|Solving Impatiens Problems|
|No Blossoms; Plant Wilts||Too Much Sun; Heat; Soil Dry|
|Excessive Foliage; Few Flowers||Too Much Fertilizer|
|Leaves Curled; Distorted||Aphids|
|Leaves Discolored; Deformed||Mites|
|Stunted Plants; Yellow Leaves; Root Lesions||Nematodes|
|Sudden Wilting; Stems Rot At Soil Line||Bacterial Wilt|
|Plants Stunted; Yellowed or Brown Spots on Leaves||Fungal Disease|
|Yellowed Foliage||Stem Rot|
No Blossoms; Plant Wilts in Summer Means Excessive Heat or Dryness
Impatiens will often wilt and stop blooming in the heat of the summer, especially if they are in too much sun. Keep watering and they will begin to bloom again when the weather cools. This is another good reason to use organic mulch since it cools the soil and keeps the blooms coming longer. Wilting may also indicate that the plants are struggling in too much sun for too long each day. Water well and, if it is early in the season, transplant young plants to a shadier site.
Excessive Foliage, Few Flowers Means Overfeeding
Impatiens rarely need much fertilizer. An overdose of liquid fertilizer which is quick-acting, will give them too much nitrogen all at once. They are stimulated to produce abundant foliage, so they have little energy left to produce flowers. This tender foliage also attracts aphids and other insects. Use a slow-acting, granular product sparingly, in the spring.
Plant Stunted, Leaves Yellowed or Lesions on Roots Means Nematodes
Root knot nematodes and lesion nematodes sometimes attack impatiens, especially in the South. Nematodes are not insects, but slender, unsegmented roundworms. Most are soil-dwellers, less than 1/20 inch long, invisible to the unaided eye. They have piercing-sucking mouthparts. Impatiens infested with nematodes look sickly, wilted, and stunted. They develop yellowed or bronzed foliage. Often they decline slowly and die. Their root systems are poorly developed, even partially decayed.
The effects of nematode activity are most apparent in hot weather when plants recover poorly from mid-day heat, staying wilted into the evening. Dig up and trash severely infested plants, making sure to also remove the soil around the roots. As a preventative, fertilize impatiens with fish emulsion diluted in water and poured on the soil as a drench. It repels nematodes.
Deformed or Dwarfed Flowers Means Tarnished Plant Bug
The tarnished plant bug is an active, green or brown insect. It sucks the life from young impatiens shoots and buds, causing deformed or dwarfed flowers. The 1/4 inch bug is mottled with markings of yellow, brown, and black. Look for a black tipped yellow triangle on each of his sides.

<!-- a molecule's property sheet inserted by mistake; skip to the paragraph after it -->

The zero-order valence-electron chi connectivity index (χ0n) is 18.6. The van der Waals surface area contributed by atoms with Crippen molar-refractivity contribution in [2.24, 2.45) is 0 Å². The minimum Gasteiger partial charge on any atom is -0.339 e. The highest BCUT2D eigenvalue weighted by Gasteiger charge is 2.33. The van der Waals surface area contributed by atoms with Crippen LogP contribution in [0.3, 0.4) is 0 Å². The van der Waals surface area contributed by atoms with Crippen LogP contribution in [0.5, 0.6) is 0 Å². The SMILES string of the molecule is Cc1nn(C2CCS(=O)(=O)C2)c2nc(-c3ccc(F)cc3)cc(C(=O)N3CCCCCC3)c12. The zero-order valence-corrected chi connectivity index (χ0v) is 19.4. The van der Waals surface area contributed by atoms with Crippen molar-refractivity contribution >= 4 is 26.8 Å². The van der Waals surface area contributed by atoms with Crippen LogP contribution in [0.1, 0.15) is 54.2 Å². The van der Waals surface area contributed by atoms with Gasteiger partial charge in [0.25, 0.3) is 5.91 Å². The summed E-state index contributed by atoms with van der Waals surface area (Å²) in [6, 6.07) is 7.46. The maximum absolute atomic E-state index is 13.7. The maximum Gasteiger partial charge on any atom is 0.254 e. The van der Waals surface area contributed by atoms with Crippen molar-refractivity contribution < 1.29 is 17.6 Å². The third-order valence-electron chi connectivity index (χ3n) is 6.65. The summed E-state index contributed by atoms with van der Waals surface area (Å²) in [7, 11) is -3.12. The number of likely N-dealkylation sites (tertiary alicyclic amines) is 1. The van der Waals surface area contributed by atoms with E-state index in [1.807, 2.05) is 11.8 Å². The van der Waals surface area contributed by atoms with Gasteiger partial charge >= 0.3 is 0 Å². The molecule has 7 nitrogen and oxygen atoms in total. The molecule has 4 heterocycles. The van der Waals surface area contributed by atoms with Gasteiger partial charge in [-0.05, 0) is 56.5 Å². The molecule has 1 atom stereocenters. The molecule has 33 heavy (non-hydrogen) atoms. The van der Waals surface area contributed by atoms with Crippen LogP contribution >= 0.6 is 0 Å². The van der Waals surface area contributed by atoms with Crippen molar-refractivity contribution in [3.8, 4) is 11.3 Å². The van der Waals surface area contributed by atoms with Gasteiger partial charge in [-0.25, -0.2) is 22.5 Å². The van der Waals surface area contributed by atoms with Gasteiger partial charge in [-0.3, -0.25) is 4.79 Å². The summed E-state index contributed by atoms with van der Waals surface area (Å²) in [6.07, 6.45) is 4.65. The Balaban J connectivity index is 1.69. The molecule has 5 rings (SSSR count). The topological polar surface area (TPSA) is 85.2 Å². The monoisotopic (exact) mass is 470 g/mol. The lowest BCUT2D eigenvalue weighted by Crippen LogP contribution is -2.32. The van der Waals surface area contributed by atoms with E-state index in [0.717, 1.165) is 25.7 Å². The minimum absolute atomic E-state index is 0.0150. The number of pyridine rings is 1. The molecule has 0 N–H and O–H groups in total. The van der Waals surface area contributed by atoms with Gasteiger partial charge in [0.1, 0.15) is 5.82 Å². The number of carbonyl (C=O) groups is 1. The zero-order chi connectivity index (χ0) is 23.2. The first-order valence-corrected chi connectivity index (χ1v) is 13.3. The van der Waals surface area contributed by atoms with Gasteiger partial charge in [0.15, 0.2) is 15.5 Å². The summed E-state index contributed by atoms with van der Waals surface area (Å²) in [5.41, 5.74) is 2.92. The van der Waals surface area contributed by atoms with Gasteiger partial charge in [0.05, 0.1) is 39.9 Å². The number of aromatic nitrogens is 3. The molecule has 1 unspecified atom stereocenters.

Tarnished plant bugs appear in early spring, becoming more numerous toward the end of summer. The simplest treatment is to hand pick early arrivals and drop them into a jar of soapy water. Use insecticide for major infestations. Use sprays early in the morning when bugs are least active. Spray visible bugs with a pyrethrin/pyrethrum insecticide according to the instructions on its label. The best way to control this pest is with thorough fall and spring cleanup. This will prevent it from overwintering.
For more information see the file Controlling Plant Bugs
Plants Wilting Suddenly, Stems Rotting at the Soil Line Signals Bacterial Wilt
A disease caused by a bacteria causes sudden wilting and collapse of impatiens plants. Yellowish masses of bacteria ooze out when the stems are cut. Stems are often rotted at ground level. Remove and discard in the trash severely infected plants and garden debris. Disinfect any tools by dipping them in a solution of hot water and household bleach or spritz them with household disinfectant spray. Avoid planting potatoes, tomatoes or eggplants nearby which are vulnerable to this same disease.
Plants Stunted, Yellowed or Brown Spots on Leaves Means Fungal Disease
Fungal diseases sometimes attack impatiens. A wilt disease works its way up from the base of the plant, causing leaves and branches to wilt and die. A leaf spot disease causes circular brown spots on the leaves. Stem rots attack impatiens stems at or near the soil level. Foliage turns yellow, wilts, and dies.
There is no practical treatment for these problems in inexpensive annual plants which die at the end of the season anyway. The best strategy is to promptly remove and discard badly infected plants with their soil in the trash to prevent the spread of the fungus to other plants. Do not grow impatiens continuously in the same location every year. Control weeds in and around the yard. Sterilize tools after use on infected plants with a spritz of household disinfectant spray or dip them in a solution of hot water and household bleach. Mulching helps prevent splash-borne infection in outdoor plantings. For long term prevention, lighten heavy soil with a mixture of perlite, vermiculite or peat moss and provide good drainage. Avoid overwatering. Space plants further apart to prevent crowding.
Click here for more information on Dealing with Fungal Disease